There’s an old English proverb: “The early bird catches the worm.” The earlier you get started, the better your shot at success.

But did you ever wonder what would happen if the bird got there too early? If the worm hasn’t emerged yet, then being early is not an advantage.

In life, we are often impatient. We are eager to move on to the next big thing, and we rush to get there as soon as we can. We feel like that next milestone must be met today and that next goal needs to be achieved now.

But is this really a healthy urge? Do we sometimes fall into the trap of “arriving” too early?

This year, in the Jewish calendar, is a leap year. We add an extra month (Adar I) so that Passover will fall during the spring.

The Jewish months are based on the cycle of the moon, with every month being just about 29.5 days. Twelve such months give you 354 days—11 days less than the solar year of 365 days. After three such years, we are 33 days ahead of the solar year, and thus Passover would fall out during the late winter instead of spring.

To avoid falling into this trap, we have the leap year. We add an extra month of Adar, thereby slowing us down and timing the arrival Passover to coincide perfectly with the spring.

There is a profound lesson here: rushing ahead is not always advantageous.

When our forefather Abraham set out to sacrifice his son Isaac, we are told, “And Abraham woke up early in the morning.” The Talmud learns from this that one should always set out to perform a mitzvah at the soonest possible time—like Abraham, who woke up earlier than usual and set out to fulfill the special commandment he received from G‑d.

But if so, why didn’t he leave in middle of the night?

The answer is the same. Early is good, but too early is not. Abraham needed to be well rested for his long journey, and leaving in the middle of the night could have jeopardized the whole mission. Also, travelling at night can be dangerous.

So although eager to set out in fulfillment of G‑d’s wishes, Abraham knew that it would be wiser to wait until morning.

Back to Passover.

Passover is the festival of freedom. We went from being slaves to a foreign power to becoming our own sovereign nation. Every year on Passover we are reborn and get the chance to start over. One can become an entirely new person and begin a brand new spiritual life.

It is only appropriate for this holiday to be in the spring. Spring is that season of new beginnings. During winter the trees stand bare, everything comes to a standstill and there is little movement or growth. With spring, a whole new life emerges. Trees put out leaves, flowers begin to bloom—a new year is ushered in.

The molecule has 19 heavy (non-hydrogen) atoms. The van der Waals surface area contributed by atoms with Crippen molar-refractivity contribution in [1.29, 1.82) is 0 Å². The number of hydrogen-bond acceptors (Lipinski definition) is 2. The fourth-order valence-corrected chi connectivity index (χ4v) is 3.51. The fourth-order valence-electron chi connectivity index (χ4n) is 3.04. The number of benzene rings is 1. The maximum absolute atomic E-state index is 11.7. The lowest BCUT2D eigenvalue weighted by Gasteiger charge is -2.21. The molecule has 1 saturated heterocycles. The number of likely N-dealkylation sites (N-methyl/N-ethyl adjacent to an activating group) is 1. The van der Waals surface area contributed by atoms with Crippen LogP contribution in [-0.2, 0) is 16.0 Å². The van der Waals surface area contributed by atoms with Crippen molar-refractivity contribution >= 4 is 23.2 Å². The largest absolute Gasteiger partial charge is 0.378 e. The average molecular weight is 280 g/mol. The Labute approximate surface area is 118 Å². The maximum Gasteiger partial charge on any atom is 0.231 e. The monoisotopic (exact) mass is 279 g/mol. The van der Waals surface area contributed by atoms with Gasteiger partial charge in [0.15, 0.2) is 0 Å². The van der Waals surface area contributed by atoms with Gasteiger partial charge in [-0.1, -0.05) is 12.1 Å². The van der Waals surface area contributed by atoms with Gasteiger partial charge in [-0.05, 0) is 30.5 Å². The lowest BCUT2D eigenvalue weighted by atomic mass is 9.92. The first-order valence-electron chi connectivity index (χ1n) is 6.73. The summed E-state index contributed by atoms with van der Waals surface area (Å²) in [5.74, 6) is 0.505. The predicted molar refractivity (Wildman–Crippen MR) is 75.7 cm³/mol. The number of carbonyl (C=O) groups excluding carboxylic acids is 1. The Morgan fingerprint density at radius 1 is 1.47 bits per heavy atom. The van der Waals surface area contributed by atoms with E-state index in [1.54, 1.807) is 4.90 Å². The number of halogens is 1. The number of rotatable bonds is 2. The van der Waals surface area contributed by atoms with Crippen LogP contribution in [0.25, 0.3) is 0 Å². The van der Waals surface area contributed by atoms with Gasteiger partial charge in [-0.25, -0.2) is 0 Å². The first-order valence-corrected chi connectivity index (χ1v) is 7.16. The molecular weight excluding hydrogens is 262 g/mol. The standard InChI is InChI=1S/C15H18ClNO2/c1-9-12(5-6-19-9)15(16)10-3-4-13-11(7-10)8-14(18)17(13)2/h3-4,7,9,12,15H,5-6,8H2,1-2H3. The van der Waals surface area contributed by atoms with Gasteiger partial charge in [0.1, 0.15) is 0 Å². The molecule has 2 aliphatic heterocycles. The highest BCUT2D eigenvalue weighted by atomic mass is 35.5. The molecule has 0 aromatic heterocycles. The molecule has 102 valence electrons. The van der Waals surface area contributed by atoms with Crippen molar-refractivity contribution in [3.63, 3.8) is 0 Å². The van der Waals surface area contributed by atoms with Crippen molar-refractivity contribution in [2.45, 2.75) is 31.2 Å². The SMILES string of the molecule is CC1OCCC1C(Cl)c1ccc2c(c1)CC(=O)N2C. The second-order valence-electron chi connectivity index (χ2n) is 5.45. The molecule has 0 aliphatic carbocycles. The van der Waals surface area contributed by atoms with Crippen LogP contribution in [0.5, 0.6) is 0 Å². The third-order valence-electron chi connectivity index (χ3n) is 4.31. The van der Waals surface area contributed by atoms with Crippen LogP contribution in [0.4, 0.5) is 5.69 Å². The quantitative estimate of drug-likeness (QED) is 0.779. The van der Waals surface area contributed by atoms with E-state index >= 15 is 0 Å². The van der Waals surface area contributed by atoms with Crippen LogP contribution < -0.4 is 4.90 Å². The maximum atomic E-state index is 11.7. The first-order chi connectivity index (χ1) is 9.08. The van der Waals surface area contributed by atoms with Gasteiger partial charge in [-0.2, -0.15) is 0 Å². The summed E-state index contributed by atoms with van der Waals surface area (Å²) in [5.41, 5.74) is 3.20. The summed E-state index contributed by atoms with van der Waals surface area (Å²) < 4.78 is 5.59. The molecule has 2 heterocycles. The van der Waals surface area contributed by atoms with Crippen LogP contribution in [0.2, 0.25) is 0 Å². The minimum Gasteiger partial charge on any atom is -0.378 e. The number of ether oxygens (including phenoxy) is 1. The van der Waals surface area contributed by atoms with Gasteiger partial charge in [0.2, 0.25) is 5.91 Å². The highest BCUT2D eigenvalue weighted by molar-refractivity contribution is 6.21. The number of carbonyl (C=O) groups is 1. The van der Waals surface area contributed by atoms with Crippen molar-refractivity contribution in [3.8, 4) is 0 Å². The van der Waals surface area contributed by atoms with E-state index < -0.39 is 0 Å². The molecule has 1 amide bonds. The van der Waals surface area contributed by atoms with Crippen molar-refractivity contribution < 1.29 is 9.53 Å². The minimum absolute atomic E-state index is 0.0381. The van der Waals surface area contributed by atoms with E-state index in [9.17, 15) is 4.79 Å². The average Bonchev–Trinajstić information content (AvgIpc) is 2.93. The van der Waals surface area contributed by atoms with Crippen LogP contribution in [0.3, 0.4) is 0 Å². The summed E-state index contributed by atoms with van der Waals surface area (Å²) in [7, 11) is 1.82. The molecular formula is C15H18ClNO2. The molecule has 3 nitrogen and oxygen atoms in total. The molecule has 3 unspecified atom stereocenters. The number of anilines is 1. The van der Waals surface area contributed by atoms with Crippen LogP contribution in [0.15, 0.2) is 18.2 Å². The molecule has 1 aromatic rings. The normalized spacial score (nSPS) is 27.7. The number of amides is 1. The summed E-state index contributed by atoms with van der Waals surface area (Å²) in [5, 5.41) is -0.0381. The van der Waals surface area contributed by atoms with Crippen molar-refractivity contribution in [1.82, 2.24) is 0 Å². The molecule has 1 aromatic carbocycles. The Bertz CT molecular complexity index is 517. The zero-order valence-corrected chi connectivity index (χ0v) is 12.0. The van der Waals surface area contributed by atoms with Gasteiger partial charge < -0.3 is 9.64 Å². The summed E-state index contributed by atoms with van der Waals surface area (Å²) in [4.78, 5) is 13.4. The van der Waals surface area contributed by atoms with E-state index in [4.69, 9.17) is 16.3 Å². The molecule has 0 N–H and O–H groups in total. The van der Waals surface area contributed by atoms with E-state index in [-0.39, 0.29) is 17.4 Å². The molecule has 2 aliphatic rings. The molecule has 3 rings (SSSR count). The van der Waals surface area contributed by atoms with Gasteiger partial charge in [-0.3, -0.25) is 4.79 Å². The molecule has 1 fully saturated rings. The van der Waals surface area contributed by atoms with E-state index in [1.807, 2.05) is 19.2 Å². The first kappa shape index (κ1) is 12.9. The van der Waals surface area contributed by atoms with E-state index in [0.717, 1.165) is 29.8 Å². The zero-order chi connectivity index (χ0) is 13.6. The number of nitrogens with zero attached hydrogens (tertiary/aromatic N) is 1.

Winter is simply not the optimal time for making big changes and new beginnings. The atmosphere is cold and people are gloomy. If we would attempt to get ahead and experience the festival of freedom too early, in middle of the winter, we might find ourselves lacking the motivation, and therefore despairing—never again to attempt such a change.

But if we get the timing right and make the new beginning in the spring, when the atmosphere is bright and people’s spirits high, we have a much better shot at success. “Keep the month of spring, and make Passover to the L‑rd, your G‑d” the Torah tells us. It is the right time for the holiday of Passover.

The same is true in life. Just because something is good, it doesn't mean it's good for you now. One has to make sure the timing is right before setting off in pursuit of a dream.

Getting married and starting a family is a major milestone. It is a dream we all share and a goal we all aspire to. But one needs to be ready. If one is not yet mature, it's probably best to wait before deciding upon a soul-mate.

Accepting a promotion at work can be a wonderful opportunity. But again, the timing has to be right. If as a result, the person won't have the time for family, it’s probably best to wait. Maybe once children have grown up and become more independent, the time will be right to accept it.

When it comes to raising children, this lesson cannot be overstated. Many parents have the urge to push their children to do too much. Every accomplishment has to make sense for the child at his or her age, and the timing has to be right.

Let’s heed the message of the leap year to slow down and live life in the present, without always rushing ahead to the next big thing. Let’s appreciate what we have now and keep in mind – it’s all about the timing.